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A Snowball's Chance in L.A.

Fringe mayoral candidates who might not have a shot have their say. But will anybody actually hear them?


It's a little before 5 p.m. on a Tuesday night inside Los Angeles City College's student center. There are seven people seated in auditorium chairs who've come to tonight's program. That's neither particularly good nor bad--unless you are one of the mayoral candidates on stage eager to get your message out.

"It gets discouraging," says Leonard Shapiro, one of the candidates who spoke that night. "But you meet some interesting people. You meet some nuts, too, though."

This is a glimpse of what it's like to run for mayor of Los Angeles with little media coverage, no campaign funds and no chance of winning. But this is also what it's like to forge ahead anyway, determined to make a point, determined to reshape the race, and determined, in a city of more than 3 million people, to matter.

LACC's first mayoral forum in January was, by all accounts, a rousing success. Opened by former Democratic presidential nominee Michael Dukakis, the January night attracted three of the six leading candidates and an audience of 150. The next two forums, devoted to the remainder of the field--a number that was as high as 25 at one point--did not go so well.

Here, at this second forum in February, seven candidates greet a crowd of about 50. In deference to the proceedings, Ms. PacMan and the other handful of pinball and video arcade machines are silent, as are the room's television sets. The candidates launch into their opening statements in which they recite a stock litany of office-seeker goals: halt wasteful spending, improve city services and listen to the people. Still, a few things stand out.

Garment worker Wendy Lyons, a candidate representing the Socialist Workers Party, announces a highly ambitious platform: organize a national revolution and install a new American government modeled after the one Cubans have enjoyed for decades under Fidel Castro. It was unclear what role, if any, Castro might play in the proposed government.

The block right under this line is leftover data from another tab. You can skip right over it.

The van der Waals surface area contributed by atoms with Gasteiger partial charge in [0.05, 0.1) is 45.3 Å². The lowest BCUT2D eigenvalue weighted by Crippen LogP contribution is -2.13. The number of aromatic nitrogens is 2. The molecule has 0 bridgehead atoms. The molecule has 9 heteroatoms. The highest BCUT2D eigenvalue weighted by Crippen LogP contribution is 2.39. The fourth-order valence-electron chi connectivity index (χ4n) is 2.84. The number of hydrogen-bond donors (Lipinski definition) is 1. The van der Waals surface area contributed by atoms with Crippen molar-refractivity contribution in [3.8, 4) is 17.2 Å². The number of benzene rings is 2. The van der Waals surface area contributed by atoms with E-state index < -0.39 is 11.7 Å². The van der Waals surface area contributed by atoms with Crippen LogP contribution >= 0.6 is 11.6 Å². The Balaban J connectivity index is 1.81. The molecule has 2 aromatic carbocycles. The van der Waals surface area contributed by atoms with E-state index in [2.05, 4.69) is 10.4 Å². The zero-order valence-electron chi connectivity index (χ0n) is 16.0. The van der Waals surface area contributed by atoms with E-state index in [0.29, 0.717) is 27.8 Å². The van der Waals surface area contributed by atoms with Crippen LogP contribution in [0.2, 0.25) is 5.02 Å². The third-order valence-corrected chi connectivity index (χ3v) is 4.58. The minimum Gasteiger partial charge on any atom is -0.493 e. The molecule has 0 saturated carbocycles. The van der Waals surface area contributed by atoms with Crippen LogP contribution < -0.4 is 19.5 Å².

There is technology consultant James Wiley, 40, a plain-spoken, modest man dressed in a cowboy hat and Wrangler jeans. He's upfront with the crowd: "I know I'm not capable of running a front office."

Steve Mozena, a 40-year-old former morning radio talk-show host from Arizona, fires the first shot in an undeclared, but unremitting, war on the media. (On his Web site,, the candidate who compares himself to the cartoon character "Underdog" proudly recounts sending local TV news directors raw chickens "to symbolize they're all super chickens" for their unfair news coverage of the mayor's race.) "Call the media and tell them there are more than six candidates. Everyone deserves a voice, don't you think?" asks Mozena.

One person responds, "Yes."

The candidates are then given two minutes to answer questions from moderator and LACC administrator Fred Piegonski. It quickly becomes clear that the candidates, though amateurs, have nearly all mastered the essential skill of the professional politician: Never directly answer a question. Rather, reroute the inquiry to a topic, preferably a self-serving one, as quickly as possible.

Candidate Dante Rusciolelli, whose business card identifies him as a "stand-up comic/actor/writer," is asked to talk about Proposition A, a bond measure on the April 10 ballot that would fund infrastructure improvements at community colleges. Rusciolelli, 30, doesn't seem terribly knowledgeable about Prop A but tells the home crowd their campus "is rundown."

"It's in a rundown neighborhood," he continues. "I'm still wondering if my car is going to be there when I get back." (It was.)

As Rusciolelli talks, a Mozena campaign worker quietly distributes lollipops--in honor of Valentine's Day. Within moments, much of the audience is sucking away at their candy.

Meanwhile, a kaleidoscope of views are offered. Mozena observes that the LAPD's image would improve if it adopted "less militaristic" uniforms. Lyons later counters that the LAPD is beyond reform since officers "serve and protect the ruling class," and reiterated the need for revolution.

Joe Smith, a 50-year-old businessman, stresses that he is a "humanitarian" who has never wanted "any pats on the back" or "merit awards" but has nevertheless received many of both.

Eric Wickland, 53, an urban planner, characterizes the city's mass transit system as one that does a superb job delivering "the people who use mass transit to all the places they don't need to go." (This remark provokes a relative avalanche of applause, meaning three or four people clap loudly.)

Joe Shea, 54, editor of the online daily newspaper the American Reporter, quotes Times columnist Al Martinez as saying "a statue should be built to Joe Shea." (Close. In a 1997 column, Martinez wrote: "They ought to build a statue to guys like Joe Shea . . ." for his role in fighting crime and cleaning up his Hollywood neighborhood.)

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